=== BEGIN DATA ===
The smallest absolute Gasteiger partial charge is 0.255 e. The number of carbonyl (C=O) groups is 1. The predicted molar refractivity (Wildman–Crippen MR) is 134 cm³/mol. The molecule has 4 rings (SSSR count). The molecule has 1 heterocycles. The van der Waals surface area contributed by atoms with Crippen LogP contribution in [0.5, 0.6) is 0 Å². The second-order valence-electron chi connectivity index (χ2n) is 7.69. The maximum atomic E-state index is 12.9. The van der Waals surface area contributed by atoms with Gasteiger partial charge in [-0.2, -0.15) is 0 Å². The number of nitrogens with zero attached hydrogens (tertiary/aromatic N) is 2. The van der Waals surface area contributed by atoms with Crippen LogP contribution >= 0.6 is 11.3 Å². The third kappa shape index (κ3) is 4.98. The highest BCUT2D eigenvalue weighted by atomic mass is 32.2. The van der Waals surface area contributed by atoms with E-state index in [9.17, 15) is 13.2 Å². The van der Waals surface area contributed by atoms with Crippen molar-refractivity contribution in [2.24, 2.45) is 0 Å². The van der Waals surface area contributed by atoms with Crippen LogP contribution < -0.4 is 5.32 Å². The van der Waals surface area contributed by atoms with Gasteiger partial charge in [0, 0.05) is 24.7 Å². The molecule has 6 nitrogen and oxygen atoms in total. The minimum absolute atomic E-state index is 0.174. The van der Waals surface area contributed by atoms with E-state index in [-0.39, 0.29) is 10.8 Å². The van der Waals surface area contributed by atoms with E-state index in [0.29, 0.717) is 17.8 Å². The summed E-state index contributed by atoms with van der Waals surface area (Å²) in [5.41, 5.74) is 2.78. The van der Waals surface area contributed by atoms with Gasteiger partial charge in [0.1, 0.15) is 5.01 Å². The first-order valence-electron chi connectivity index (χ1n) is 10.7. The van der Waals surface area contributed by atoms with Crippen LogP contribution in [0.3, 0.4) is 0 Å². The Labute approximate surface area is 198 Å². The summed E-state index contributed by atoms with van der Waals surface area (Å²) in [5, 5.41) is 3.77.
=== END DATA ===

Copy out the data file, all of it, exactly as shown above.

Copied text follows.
The smallest absolute Gasteiger partial charge is 0.255 e. The number of carbonyl (C=O) groups is 1. The predicted molar refractivity (Wildman–Crippen MR) is 134 cm³/mol. The molecule has 4 rings (SSSR count). The molecule has 1 heterocycles. The van der Waals surface area contributed by atoms with Crippen LogP contribution in [0.5, 0.6) is 0 Å². The second-order valence-electron chi connectivity index (χ2n) is 7.69. The maximum atomic E-state index is 12.9. The van der Waals surface area contributed by atoms with Gasteiger partial charge in [-0.2, -0.15) is 0 Å². The number of nitrogens with zero attached hydrogens (tertiary/aromatic N) is 2. The van der Waals surface area contributed by atoms with Crippen LogP contribution >= 0.6 is 11.3 Å². The third kappa shape index (κ3) is 4.98. The highest BCUT2D eigenvalue weighted by atomic mass is 32.2. The van der Waals surface area contributed by atoms with E-state index in [9.17, 15) is 13.2 Å². The van der Waals surface area contributed by atoms with Crippen molar-refractivity contribution in [2.24, 2.45) is 0 Å². The van der Waals surface area contributed by atoms with Crippen LogP contribution < -0.4 is 5.32 Å². The van der Waals surface area contributed by atoms with Gasteiger partial charge in [0, 0.05) is 24.7 Å². The molecule has 6 nitrogen and oxygen atoms in total. The minimum absolute atomic E-state index is 0.174. The van der Waals surface area contributed by atoms with E-state index in [-0.39, 0.29) is 10.8 Å². The van der Waals surface area contributed by atoms with E-state index in [0.29, 0.717) is 17.8 Å². The summed E-state index contributed by atoms with van der Waals surface area (Å²) in [5.41, 5.74) is 2.78. The van der Waals surface area contributed by atoms with Gasteiger partial charge in [0.1, 0.15) is 5.01 Å². The first-order valence-electron chi connectivity index (χ1n) is 10.7. The van der Waals surface area contributed by atoms with Crippen LogP contribution in [0.3, 0.4) is 0 Å². The Labute approximate surface area is 198 Å². The summed E-state index contributed by atoms with van der Waals surface area (Å²) in [5, 5.41) is 3.77.